While the Packers’ humdrum free-agent haul to this point ranks somewhere between sorting through two-weeks worth of junk mail and waiting in line at the post office, defensive lineman Derek Wolfe stands out as an unclaimed option that could chip in and shore up a less-than-impenetrable run defense.
Though much of the offseason scuttlebutt has centered around bringing in new talent at linebacker, the road to improving the Packers’ defense starts with beefing up the trenches.
With the exception of Kenny Clark, Green Bay’s defensive line is decidedly average, as the likes of Dean Lowry and Tyler Lancaster, while useful, are nothing more than one-dimensional backups.
Last season’s catastrophic 37-20 loss to the 49ers in the NFC Championship is still fresh in the memory of several diehards who saw Raheen Mostert gallop over the opposition for 220 rushing yards.
The factors that contributed to San Francisco’s undeniable dominance in the running game included defensive coordinator Mike Pettine’s refusal to adjust to the offense, as his outside pass rushers continued to line up in a wide-9 alignment, leaving the C-gaps wide open for Mostert and company to infiltrate.
The players also had a hand in the beatdown with numerous Packer defenders failing to set the edges.
But coaching and player execution alone don’t account for all the struggles the defense had in slowing down San Francisco’s running attack. The fact is: Green Bay lacked the horses up front to stop the bleeding — and that was case all year long.
Pettine’s unit not only tied for 6th worst in allowing 4.7 yards per carry to their opponents, but only seven teams surrendered more rushing touchdowns than the Packers (15) in 2019.
Drafting at least one interior lineman seems to be a no-brainer for Brian Gutekunst, but one can’t pin their entire hopes on claiming the one prospect or prospects the team belives can step in and make a positive impact.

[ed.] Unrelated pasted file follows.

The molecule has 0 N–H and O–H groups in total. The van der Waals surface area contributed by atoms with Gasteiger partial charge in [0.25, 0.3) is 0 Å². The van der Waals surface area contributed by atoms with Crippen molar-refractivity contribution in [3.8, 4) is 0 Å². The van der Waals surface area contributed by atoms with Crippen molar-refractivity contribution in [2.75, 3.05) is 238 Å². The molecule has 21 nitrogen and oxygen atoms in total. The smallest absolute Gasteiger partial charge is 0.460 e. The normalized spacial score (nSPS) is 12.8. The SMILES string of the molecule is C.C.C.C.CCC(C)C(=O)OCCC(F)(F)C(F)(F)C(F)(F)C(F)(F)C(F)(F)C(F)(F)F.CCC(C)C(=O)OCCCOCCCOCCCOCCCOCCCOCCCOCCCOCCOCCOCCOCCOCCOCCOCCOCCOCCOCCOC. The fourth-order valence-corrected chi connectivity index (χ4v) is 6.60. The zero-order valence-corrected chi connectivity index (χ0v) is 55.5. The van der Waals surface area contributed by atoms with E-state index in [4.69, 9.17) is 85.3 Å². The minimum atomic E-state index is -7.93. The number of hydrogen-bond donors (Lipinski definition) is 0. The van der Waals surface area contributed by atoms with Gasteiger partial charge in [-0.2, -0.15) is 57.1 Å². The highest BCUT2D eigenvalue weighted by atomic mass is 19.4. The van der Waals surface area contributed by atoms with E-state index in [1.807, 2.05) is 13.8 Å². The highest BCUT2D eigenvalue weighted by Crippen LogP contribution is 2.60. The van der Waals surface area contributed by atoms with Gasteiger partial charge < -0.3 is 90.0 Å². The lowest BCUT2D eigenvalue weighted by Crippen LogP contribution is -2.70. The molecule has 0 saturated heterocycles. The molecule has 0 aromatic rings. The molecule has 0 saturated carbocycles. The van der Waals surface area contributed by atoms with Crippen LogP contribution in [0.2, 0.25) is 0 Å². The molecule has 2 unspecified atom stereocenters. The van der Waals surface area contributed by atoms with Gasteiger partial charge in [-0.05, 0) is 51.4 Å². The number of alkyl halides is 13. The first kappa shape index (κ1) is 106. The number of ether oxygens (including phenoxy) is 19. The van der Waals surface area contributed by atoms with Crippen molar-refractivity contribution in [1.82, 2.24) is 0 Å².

What if the Packers end of up of the short end of a run on defensive tackles?
Enter Wolfe, an accomplished trench men coming off a quietly impressive 2019 campaign with the Denver Broncos.
The 30-year-old has distinguished himself as a versatile gap-penetrator since being drafted in the second round by Denver back in 2012.
He quickly took to Vic Fangio’s 4-3 under scheme in 2019 by not only showcasing his ability to rush the passer (see 7 sacks in 12 starts), but also acquitted himself well versus the run by properly maintaining his gap.
At his best, Wolfe was once decsribed by Rotoworld as a “poor man’s version of J.J. Watt.”
So, why is he currently a free agent?
No. 95 has missed his fair share of games due to injury throughout his NFL tenure — 20 to be exact in his eight years of service. To put it another way, Wolfe has only three 16-game seasons under his belt.
Spinal cord, elbow and neck injuries are among the setbacks he’s experienced in recent years.
But the fact the heady lineman remains available this late in the game indicates that they can be had at a reasonable rate. This is where a financially strapped team like the Packers needs to pounce and bring home the bacon.